Shadow over Langley as eclipse dims sun
Bad Video Embed Code

Shadow over Langley as eclipse dims sun

A near-total eclipse drew Langley astronomy buffs and others outside to observe.

The near-total eclipse drew Langley residents outside Monday morning to see the changes themselves as the moon blocked about 85 per cent of the sun.

“I have an amateur interest in astronomy,” said Cameron Strobel, who with Jennifer Pomeroy observed the eclipse from Douglas Park in Langley City.

“It kind of puts into perspective where you are,” Strobel said of the rare celestial event.

He put together the simple pinhole camera from a vacuum cleaner box and a piece of aluminum foil with a pinprick hole. A second viewing hole allows seeing a projection as the moon passes between the sun and the earth.

James Ferguson opted to use a digital camera to capture images of the eclipse.

Special glasses, bought a few weeks ago, allowed Ryan Lefurgey to check out the event.

“Pretty awesome,” he said of the eclipse. “It’s going to be a while until we get to see something like this again. Definitely got to enjoy it.”

Big crowds at the Fort Langley National Historic Site meant people had to share the limited number of viewing glasses but many also came with their own devices.

Colin Bailey fashioned a basic projector from cardboard, tape, binoculars and a tripod then shone the sun on a surface for the family and friends to view.

Peter Jansen from Ladner joined his friend, Elizabeth Wride, of Fort Langley, to watch. They brought both welders goggles with extra protection and a simple mylar viewer.

Some kids initially thought they were looking at the moon.

“That looks crazy,” commented young Dayne Gerez.

Fort Historic site staff gave a brief presentation on history and eclipses.

Over the course of Fort Langley’s existence, there have numerous eclipses.

One in 1860 Simon Newcombe, of the Hudson Bay in Manitoba, wrote in his journal that he was looking forward to the eclipse to take readings for navigation between Hudson Bay forts such as Langley’s.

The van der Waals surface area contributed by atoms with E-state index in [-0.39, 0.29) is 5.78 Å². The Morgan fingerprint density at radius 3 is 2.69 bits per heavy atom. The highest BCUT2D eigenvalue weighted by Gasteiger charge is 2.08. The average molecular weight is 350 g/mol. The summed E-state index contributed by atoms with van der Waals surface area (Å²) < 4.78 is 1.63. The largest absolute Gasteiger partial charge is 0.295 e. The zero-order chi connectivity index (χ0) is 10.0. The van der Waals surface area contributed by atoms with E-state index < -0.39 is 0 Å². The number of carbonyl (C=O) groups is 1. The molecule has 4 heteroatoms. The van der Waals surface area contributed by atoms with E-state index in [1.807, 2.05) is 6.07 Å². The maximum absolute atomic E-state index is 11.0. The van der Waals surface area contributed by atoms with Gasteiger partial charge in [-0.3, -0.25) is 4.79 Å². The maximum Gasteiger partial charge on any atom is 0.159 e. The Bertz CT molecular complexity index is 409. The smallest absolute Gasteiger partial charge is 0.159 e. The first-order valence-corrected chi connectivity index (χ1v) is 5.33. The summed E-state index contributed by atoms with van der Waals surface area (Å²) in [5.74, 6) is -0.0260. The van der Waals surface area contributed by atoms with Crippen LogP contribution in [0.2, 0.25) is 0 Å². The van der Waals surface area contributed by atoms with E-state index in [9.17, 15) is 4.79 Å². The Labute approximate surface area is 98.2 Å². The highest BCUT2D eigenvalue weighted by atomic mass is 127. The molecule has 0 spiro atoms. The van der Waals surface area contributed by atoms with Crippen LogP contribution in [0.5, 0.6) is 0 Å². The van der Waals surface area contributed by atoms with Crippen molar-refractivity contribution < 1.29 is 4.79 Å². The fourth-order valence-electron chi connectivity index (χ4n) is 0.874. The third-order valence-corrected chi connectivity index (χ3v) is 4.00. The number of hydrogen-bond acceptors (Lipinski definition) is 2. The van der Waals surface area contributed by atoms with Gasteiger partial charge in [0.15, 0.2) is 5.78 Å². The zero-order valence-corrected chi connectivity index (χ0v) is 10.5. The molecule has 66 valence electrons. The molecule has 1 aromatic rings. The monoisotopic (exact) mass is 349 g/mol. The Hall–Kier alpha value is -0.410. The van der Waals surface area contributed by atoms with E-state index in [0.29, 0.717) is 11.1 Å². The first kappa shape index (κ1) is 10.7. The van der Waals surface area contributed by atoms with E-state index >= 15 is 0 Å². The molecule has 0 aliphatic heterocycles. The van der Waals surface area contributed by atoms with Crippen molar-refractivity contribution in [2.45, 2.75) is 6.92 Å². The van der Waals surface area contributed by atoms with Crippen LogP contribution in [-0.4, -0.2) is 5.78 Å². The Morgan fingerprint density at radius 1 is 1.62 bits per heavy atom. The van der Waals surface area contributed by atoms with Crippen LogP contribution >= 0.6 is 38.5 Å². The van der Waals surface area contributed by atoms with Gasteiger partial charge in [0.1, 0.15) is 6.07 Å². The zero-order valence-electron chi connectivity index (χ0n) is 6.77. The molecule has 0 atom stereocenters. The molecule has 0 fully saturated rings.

At the Greater Vancouver Zoo, they noticed some interesting effects from the eclipse but not with those under their care.

“We did not note any unusual behaviour from the animals, but staff had fun safely watching the event and we definitely noted the drop in temperature and pressure as well as the change in lighting. It was a very cool experience,” said Menita Prasad, the animal care manager.

Fort Langley National Historic SiteGreater Vancouver ZooSolar eclipse

Get local stories you won't find anywhere else right to your inbox.
Sign up here

 

Shadow over Langley as eclipse dims sun

The eclipse near maximum. (Matthew Claxton/Langley Advance)

The eclipse near maximum. (Matthew Claxton/Langley Advance)

James Ferguson set up his camera in Douglas Park to watch the eclipse. (Matthew Claxton/Langley Advance)

James Ferguson set up his camera in Douglas Park to watch the eclipse. (Matthew Claxton/Langley Advance)

Ryan Lefurgey got a pair of special protective glasses to watch the eclipse Monday from Douglas Park in Langley City (Matthew Claxton/Langley Advance)

Ryan Lefurgey got a pair of special protective glasses to watch the eclipse Monday from Douglas Park in Langley City (Matthew Claxton/Langley Advance)

Cameron Stroebel built a pinhole camera viewer out of an old cardboard box and a piece of aluminum foil to view the eclipse. (Matthew Claxton/Langley Advance)

Cameron Stroebel built a pinhole camera viewer out of an old cardboard box and a piece of aluminum foil to view the eclipse. (Matthew Claxton/Langley Advance)

Jennifer Pomeroy watched the eclipse’s progress. (Matthew Claxton/Langley Advance)

Jennifer Pomeroy watched the eclipse’s progress. (Matthew Claxton/Langley Advance)

The Fort Langley National Historic Site invited the public for eclipse viewing on Monday morning. (Heather Colpitts/Langley Advance)

The Fort Langley National Historic Site invited the public for eclipse viewing on Monday morning. (Heather Colpitts/Langley Advance)

Staff had special filters at the Fort Langley National Historic Site so people could take turns safely looking at the sun. (Heather Colpitts/Langley Advance)

Staff had special filters at the Fort Langley National Historic Site so people could take turns safely looking at the sun. (Heather Colpitts/Langley Advance)

People used various filters and devices to make viewing safe. (Heather Colpitts/Langley Advance)

People used various filters and devices to make viewing safe. (Heather Colpitts/Langley Advance)

The courtyard of the Fort Langley National Historic Site was filled with people wanting to see the eclipse. Some people also chose to watch from the fort wall pallisades. (Heather Colpitts/Langley Advance)

The courtyard of the Fort Langley National Historic Site was filled with people wanting to see the eclipse. Some people also chose to watch from the fort wall pallisades. (Heather Colpitts/Langley Advance)